July 22: Amherst to Truro (~125km)

Bikely map

Once again, rain furnished me with an excuse for a late start so by the time I’d shown my remaining route to the Atlantic Canada Cycling folks (who didn’t really have any suggested improvements to make — something I’d blame partly on consulting their website when planning the route back in Edmundston), breakfasted on the sweet and sour pork ration, broken camp, and gotten myself back on the road it was a little after noon.

Coupling this late start with the substantial headwinds that were blowing at me (and would continue to for about half the ride; the remaining half having them as crosswinds instead), it was pretty clear that I had a long day and another potentially late night ahead of me.

For the first little while, I got to ride on relatively empty road looking roughly like this:

and which was moderately hilly. After one particularly tiring uphill/upwind slog, I stopped to admire the scenery from the top of the hill (sure everything else looks pretty flat):

After a couple of hours, I came to the road that my map told me ought to take me to the slightly more major highway that would lead me pretty much right into Truro. The thing is, the road (Jersey Road) only appeared to turn off to the left, and I needed to take it right. It was a dirt road, and there was a remarkably poorly maintained driveway just across from it. I rode ahead a short bit to see if Jersey Road had any jog in it, and after about 100m, decided that the unmaintained driveway was actually the unmaintained road going south.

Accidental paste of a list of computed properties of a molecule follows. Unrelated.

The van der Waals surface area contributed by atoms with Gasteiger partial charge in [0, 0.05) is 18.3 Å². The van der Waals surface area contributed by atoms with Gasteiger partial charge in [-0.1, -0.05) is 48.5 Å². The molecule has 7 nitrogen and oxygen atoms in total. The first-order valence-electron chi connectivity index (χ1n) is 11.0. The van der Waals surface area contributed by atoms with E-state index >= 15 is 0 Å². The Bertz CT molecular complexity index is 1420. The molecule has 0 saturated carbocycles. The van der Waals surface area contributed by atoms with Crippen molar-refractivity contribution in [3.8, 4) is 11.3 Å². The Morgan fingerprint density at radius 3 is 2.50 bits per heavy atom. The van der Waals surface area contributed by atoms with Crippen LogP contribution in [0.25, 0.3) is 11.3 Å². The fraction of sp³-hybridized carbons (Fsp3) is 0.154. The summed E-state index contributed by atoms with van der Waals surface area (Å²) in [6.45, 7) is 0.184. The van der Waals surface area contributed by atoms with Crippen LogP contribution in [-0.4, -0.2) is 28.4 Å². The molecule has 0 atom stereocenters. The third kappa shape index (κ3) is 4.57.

Now although I didn’t take a picture of it (not wanting to jinx the possibility that this “road” would get me to the highway, instead of some collapsing shack in the woods), rest assured that the surface condition was worse than most mountain biking and offroad trails that I’ve ever seen. And I was on a road bike. A heavily loaded road bike.

I somehow managed to make it along this trail without falling, losing any parts off the bike, or even having to step in one of the many large puddles, and got to the highway on the other side.

Now this highway continued east a little way further before turning to the south, but when it turned, it led to a rather nice (if vaguely ominous) view:

The ominous part being, of course, that little bit of mountainous terrain off in the distance. As it turned out, there was no particularly good pass, and I got to ride up to Folly Lake on a climb that, while it wasn’t quite something I’d expect in BC. was certainly larger than anything I’d encountered in any of the other provinces (since my experiences with mountains in Alberta consisted almost entirely of coasting down them). On a nicer note, there was certainly some good coasting to be had going back down the other side.

Continuing along, I generally managed to avoid getting rained upon, and reached Truro at around dusk. There was a warmshowers host who fed me and put me up for the night, which meant the last leg could be done well cleaned, well fed, and well rested (and it promised to be short too!)

One Response to “July 22: Amherst to Truro (~125km)”

  1. max Says:

    Your first picture is of the hill coming from salem into west leicester
    I live at the top of that hill and it is approximately 160m above sea level and gives a nice view of amherst

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